By Mark Jones
Galway 0-15, Kildare 2-6
DUBLIN — Whoever preached the doctrine that class always tells in the end could have been thinking about Galway. There was never much between the rival counties during last Sunday’s All-Ireland football semifinal at Croke Park, but when a decisive cutting edge was needed, the Connacht champions had it.
Not surprisingly, that edge came from the front, where Michael Donnellan and Padraig Joyce combined to destroy Kildare’s dream of reaching a second final in three seasons. The game had swayed this way and that in the teeming rain and when Brian Murphy palmed a goal with 25 minutes left, Kildare held the advantage. However, of the eight points scored after Murphy’s intervention, Galway kicked seven to book their place against the winner of Saturday’s replay between Kerry and Armagh.
There may have been more reasons for Galway’s outright supremacy in the closing stages — the sending off of defender John Finn in the 56th minute certainly didn’t help Kildare’s cause — but there was no arguing about the combined influence of Donnellan and Joyce.
Ranging all over the field, Donnellan rediscovered his form of 1998 with a master class in the arts of distribution and workrate. For a player who once could have been criticized for relying only on sheer pace, he quickly spotted that the wet conditions made direct football paramount, and his long-ball deliveries into the attack were unbelievably precise given the slippery surface.
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Apart from several vital assists, Donnellan also took the free that gave Galway a vital two-point cushion in the final minute of normal time. His teammates weren’t exactly queueing up to take the responsibility, but held his nerve to hit the target from fully 50 meters.
Meanwhile, Joyce was playing a captain’s part, scoring 7 points, including four from frees. The greater the pressure, the more Joyce came into the game. He twisted and tormented the Kildare defenders, caught the high ball time and again and if a few shots went astray, he was able to pick off four crucial points in the closing stages.
"There were periods in the game when we played poorly, but we reacted to setbacks," said manager John O’Mahony. "We learned a little from Dublin. When they conceded the two goals to Kildare they backed off a little and we had the advantage of seeing what happens when a team does that."
Alongside Donnellan and Joyce, a busy Derek Savage ensured that Galway never backed off. They had problems at midfield where the second-half introduction of Kevin Walsh improved a difficult situation, but elsewhere Ray Silke and Sean Og de Paor caught the defiant spirit that spawned the success of two years ago.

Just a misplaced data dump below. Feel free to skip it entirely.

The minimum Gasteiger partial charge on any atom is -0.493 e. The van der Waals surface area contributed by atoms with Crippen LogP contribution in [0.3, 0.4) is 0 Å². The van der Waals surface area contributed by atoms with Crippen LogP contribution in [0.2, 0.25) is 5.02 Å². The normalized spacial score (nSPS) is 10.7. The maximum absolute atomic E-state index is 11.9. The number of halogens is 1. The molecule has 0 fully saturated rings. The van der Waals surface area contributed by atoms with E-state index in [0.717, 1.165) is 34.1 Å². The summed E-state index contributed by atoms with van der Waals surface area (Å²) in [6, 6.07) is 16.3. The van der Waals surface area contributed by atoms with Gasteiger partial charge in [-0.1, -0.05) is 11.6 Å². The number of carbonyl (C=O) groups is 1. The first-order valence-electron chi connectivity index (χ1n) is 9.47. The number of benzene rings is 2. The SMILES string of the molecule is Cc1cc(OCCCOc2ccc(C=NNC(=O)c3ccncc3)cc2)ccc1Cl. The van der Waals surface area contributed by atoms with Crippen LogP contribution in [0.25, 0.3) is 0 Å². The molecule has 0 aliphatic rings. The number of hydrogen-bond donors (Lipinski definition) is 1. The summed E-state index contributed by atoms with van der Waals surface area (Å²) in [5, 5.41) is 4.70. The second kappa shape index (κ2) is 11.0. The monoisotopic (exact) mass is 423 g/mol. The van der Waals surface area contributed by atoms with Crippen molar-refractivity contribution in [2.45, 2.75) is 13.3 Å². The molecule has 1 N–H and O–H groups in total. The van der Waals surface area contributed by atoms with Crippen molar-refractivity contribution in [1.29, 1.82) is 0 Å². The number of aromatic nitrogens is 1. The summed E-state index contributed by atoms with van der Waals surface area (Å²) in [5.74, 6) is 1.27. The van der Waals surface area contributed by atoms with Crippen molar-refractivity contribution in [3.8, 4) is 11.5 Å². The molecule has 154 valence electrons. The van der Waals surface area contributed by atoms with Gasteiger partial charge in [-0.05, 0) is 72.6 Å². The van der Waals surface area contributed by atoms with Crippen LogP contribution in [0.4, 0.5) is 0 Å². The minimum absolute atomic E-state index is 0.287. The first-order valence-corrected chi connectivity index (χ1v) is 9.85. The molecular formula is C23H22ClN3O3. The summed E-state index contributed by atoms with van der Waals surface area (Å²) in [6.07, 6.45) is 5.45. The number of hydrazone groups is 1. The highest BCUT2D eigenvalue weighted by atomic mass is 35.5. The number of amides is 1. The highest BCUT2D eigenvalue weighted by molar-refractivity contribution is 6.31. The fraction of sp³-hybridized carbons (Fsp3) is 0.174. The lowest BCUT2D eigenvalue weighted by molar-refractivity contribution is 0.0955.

After all Kildare’s trials and tribulations, the result was a devastating blow to Mick O’Dwyer and his players. The rain didn’t suit their short passing style and there were periods in the game when they under seige from Galway’s direct football, but their two goals by Tadhg Fennin and Murphy gave then an important lifeline.
Coming up to the interval, they were well on top and the halftime advantage was just a single point. Later, they had a purple patch when Karl O’Dwyer kicked three superb points in a row and Murphy finished Fennin’s pass to the net. Suddenly, Kildare were three points clear and victory was within their grasp.
As in the 1998 final, it didn’t pan out for the Lilywhites, and this time O’Dwyer didn’t hang back to share his thoughts. Instead, it was left to Glen Ryan and Anthony Rainbow to pick over the remains of another gut-wrenching defeat.
"The reason we came through games up to now was that we worked hard," a dejected Ryan said. "Unfortunately, this time that wasn’t enough for us."
Said Rainbow: "In ’98 we won Leinster and a lot of people probably thought we were happy with that. But we won Leinster again and I suppose our sights were set on bring Sam home. Galway are a classy side, but I think we’re just as classy as them and I don’t think people give us enough credit for that."
Galway’s turbocharged start, two points by Padraig Joyce, another by Tommy Joyce and a Niall Finnegan free, made it seem that the contest would be over by halftime. The Kildare defense was being run ragged, but the game settled down when Murphy grabbed Martin Lynch’s high ball and placed Fennin for a goal.
Remarkably, from that moment, Galway went 26 minutes without raising a flag as the Lilywhites took charge. But there was a symmetry as the Connacht champions came charging out of the blocks at the beginning of the second half to wrest the initiative once again with scores by Paul Clancy, Padraig Joyce and Donnellan.
"Well, the modern motto is that if you lose a match, there was a row in the dressing room at halftime," O’Mahony said, "and if you win there was a great speech. Really, there was very little of either, we were very calm. We’d played poorly and knew we had to lift it. One thing we did say was that we were in the same situation here two years ago, so there was no panic."
If Galway let Kildare back in once again, the final response was clinical in the extreme. Finn had been sent off for a late challenge on Donnellan, substitutes Walsh and John Divilly were shoring up the center of the pitch, and Galway had a scent of victory in their nostrils and the deficit was sumptuously retrieved.
Galway: M McNamara; T. Meehan, G. Fahy, R. Silke; D. Meehan, J. Killeen, S. Og de Paor; S. O Domhnaill, J. Bergin; P. Clancy (0-1), T. Joyce (0-1), M Donnellan (0-2); D Savage (0-1), P. Joyce (0-7), N. Finnegan (0-3). Subs: J. Divilly for Killeen, 30 mins.; K. Walsh for O Domhnaill, 41 mins.
Kildare: C. Byrne; K. Doyle, R. Quinn, B. Lacey; J. Finn, G. Ryan, A. Rainbow; M. Lynch, W. McCreery; J. Doyle, K. O’Dwyer (0-3), D. Earley; P. Brennan (0-3), B. Murphy (1-0), T. Fennin (1-0). Subs: D. Hughes for Doyle, 58 mins.; R. Sweeney for Fennin, 71 mins.
Referee: P. Russell (Tipperary).